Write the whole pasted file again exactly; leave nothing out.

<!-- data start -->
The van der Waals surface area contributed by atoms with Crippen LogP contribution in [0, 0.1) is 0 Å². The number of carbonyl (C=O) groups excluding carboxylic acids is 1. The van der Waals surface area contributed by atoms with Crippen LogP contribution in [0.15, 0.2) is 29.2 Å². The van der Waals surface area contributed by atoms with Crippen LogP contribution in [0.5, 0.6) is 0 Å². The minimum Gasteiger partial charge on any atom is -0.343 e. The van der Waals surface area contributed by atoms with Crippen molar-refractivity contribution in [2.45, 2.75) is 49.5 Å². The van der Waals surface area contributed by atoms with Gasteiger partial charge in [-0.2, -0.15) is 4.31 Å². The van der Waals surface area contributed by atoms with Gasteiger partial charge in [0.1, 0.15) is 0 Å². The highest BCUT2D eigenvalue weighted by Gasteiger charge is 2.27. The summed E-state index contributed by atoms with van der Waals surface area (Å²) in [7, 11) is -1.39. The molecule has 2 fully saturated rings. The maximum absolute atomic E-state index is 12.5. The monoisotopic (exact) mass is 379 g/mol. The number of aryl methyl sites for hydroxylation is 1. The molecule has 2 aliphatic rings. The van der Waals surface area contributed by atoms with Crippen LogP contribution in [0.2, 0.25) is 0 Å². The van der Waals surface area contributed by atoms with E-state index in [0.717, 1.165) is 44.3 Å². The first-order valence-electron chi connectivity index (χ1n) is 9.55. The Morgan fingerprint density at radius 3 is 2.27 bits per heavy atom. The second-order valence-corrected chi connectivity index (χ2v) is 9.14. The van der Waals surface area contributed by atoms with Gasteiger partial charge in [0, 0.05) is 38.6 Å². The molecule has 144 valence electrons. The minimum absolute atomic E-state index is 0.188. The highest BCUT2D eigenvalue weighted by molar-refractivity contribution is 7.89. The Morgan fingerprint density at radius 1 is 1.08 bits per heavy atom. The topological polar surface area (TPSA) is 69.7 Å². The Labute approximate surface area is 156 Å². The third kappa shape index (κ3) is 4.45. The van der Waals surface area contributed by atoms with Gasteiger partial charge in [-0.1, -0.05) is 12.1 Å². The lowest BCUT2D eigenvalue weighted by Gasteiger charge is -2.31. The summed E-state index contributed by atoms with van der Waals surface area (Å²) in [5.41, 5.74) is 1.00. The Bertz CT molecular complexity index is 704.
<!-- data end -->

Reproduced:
The van der Waals surface area contributed by atoms with Crippen LogP contribution in [0, 0.1) is 0 Å². The number of carbonyl (C=O) groups excluding carboxylic acids is 1. The van der Waals surface area contributed by atoms with Crippen LogP contribution in [0.15, 0.2) is 29.2 Å². The van der Waals surface area contributed by atoms with Crippen LogP contribution in [0.5, 0.6) is 0 Å². The minimum Gasteiger partial charge on any atom is -0.343 e. The van der Waals surface area contributed by atoms with Crippen molar-refractivity contribution in [2.45, 2.75) is 49.5 Å². The van der Waals surface area contributed by atoms with Gasteiger partial charge in [-0.2, -0.15) is 4.31 Å². The van der Waals surface area contributed by atoms with Gasteiger partial charge in [0.1, 0.15) is 0 Å². The highest BCUT2D eigenvalue weighted by Gasteiger charge is 2.27. The summed E-state index contributed by atoms with van der Waals surface area (Å²) in [7, 11) is -1.39. The molecule has 2 fully saturated rings. The maximum absolute atomic E-state index is 12.5. The monoisotopic (exact) mass is 379 g/mol. The number of aryl methyl sites for hydroxylation is 1. The molecule has 2 aliphatic rings. The van der Waals surface area contributed by atoms with Crippen LogP contribution in [0.2, 0.25) is 0 Å². The van der Waals surface area contributed by atoms with E-state index in [0.717, 1.165) is 44.3 Å². The first-order valence-electron chi connectivity index (χ1n) is 9.55. The Morgan fingerprint density at radius 3 is 2.27 bits per heavy atom. The second-order valence-corrected chi connectivity index (χ2v) is 9.14. The van der Waals surface area contributed by atoms with Gasteiger partial charge in [0, 0.05) is 38.6 Å². The molecule has 144 valence electrons. The minimum absolute atomic E-state index is 0.188. The highest BCUT2D eigenvalue weighted by molar-refractivity contribution is 7.89. The Morgan fingerprint density at radius 1 is 1.08 bits per heavy atom. The topological polar surface area (TPSA) is 69.7 Å². The Labute approximate surface area is 156 Å². The third kappa shape index (κ3) is 4.45. The van der Waals surface area contributed by atoms with Gasteiger partial charge in [-0.1, -0.05) is 12.1 Å². The lowest BCUT2D eigenvalue weighted by Gasteiger charge is -2.31. The summed E-state index contributed by atoms with van der Waals surface area (Å²) in [5.41, 5.74) is 1.00. The Bertz CT molecular complexity index is 704.